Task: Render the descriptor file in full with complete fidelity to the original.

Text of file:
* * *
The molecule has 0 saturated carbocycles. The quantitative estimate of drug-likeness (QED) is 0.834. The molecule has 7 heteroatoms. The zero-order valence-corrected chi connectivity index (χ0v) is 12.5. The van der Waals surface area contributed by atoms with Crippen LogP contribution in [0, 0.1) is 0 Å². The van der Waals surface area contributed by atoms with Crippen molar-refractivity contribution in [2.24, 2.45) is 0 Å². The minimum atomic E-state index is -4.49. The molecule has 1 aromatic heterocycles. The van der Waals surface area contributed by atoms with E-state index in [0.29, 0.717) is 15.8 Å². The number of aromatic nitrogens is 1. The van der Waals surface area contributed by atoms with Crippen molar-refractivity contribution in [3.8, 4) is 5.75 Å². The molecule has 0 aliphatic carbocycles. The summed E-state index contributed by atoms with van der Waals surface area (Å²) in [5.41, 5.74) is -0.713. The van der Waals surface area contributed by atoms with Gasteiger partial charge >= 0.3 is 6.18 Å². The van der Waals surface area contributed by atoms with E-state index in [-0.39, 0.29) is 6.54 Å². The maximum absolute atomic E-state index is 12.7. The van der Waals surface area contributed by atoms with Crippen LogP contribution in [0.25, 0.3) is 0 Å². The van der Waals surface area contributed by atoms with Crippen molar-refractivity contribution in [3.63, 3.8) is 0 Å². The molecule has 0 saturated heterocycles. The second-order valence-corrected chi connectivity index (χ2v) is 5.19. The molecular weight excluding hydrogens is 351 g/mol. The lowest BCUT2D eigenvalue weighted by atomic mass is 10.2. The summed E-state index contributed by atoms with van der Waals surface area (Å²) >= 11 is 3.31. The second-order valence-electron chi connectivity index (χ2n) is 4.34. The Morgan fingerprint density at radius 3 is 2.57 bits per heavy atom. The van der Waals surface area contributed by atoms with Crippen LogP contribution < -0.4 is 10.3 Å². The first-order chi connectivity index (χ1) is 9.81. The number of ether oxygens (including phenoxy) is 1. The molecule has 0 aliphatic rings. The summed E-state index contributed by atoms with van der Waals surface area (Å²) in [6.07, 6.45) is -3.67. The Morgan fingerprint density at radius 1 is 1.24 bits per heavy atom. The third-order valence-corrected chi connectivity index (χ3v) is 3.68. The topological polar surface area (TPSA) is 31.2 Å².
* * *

The molecule has 0 saturated carbocycles. The quantitative estimate of drug-likeness (QED) is 0.834. The molecule has 7 heteroatoms. The zero-order valence-corrected chi connectivity index (χ0v) is 12.5. The van der Waals surface area contributed by atoms with Crippen LogP contribution in [0, 0.1) is 0 Å². The van der Waals surface area contributed by atoms with Crippen molar-refractivity contribution in [2.24, 2.45) is 0 Å². The minimum atomic E-state index is -4.49. The molecule has 1 aromatic heterocycles. The van der Waals surface area contributed by atoms with E-state index in [0.29, 0.717) is 15.8 Å². The number of aromatic nitrogens is 1. The van der Waals surface area contributed by atoms with Crippen molar-refractivity contribution in [3.8, 4) is 5.75 Å². The molecule has 0 aliphatic carbocycles. The summed E-state index contributed by atoms with van der Waals surface area (Å²) in [5.41, 5.74) is -0.713. The van der Waals surface area contributed by atoms with Gasteiger partial charge >= 0.3 is 6.18 Å². The van der Waals surface area contributed by atoms with E-state index in [-0.39, 0.29) is 6.54 Å². The maximum absolute atomic E-state index is 12.7. The van der Waals surface area contributed by atoms with Crippen LogP contribution in [0.25, 0.3) is 0 Å². The van der Waals surface area contributed by atoms with Crippen molar-refractivity contribution in [3.63, 3.8) is 0 Å². The molecule has 0 saturated heterocycles. The second-order valence-corrected chi connectivity index (χ2v) is 5.19. The molecular weight excluding hydrogens is 351 g/mol. The lowest BCUT2D eigenvalue weighted by atomic mass is 10.2. The summed E-state index contributed by atoms with van der Waals surface area (Å²) >= 11 is 3.31. The second-order valence-electron chi connectivity index (χ2n) is 4.34. The Morgan fingerprint density at radius 3 is 2.57 bits per heavy atom. The van der Waals surface area contributed by atoms with Crippen LogP contribution < -0.4 is 10.3 Å². The first-order chi connectivity index (χ1) is 9.81. The number of ether oxygens (including phenoxy) is 1. The molecule has 0 aliphatic rings. The summed E-state index contributed by atoms with van der Waals surface area (Å²) in [6.07, 6.45) is -3.67. The Morgan fingerprint density at radius 1 is 1.24 bits per heavy atom. The third-order valence-corrected chi connectivity index (χ3v) is 3.68. The topological polar surface area (TPSA) is 31.2 Å².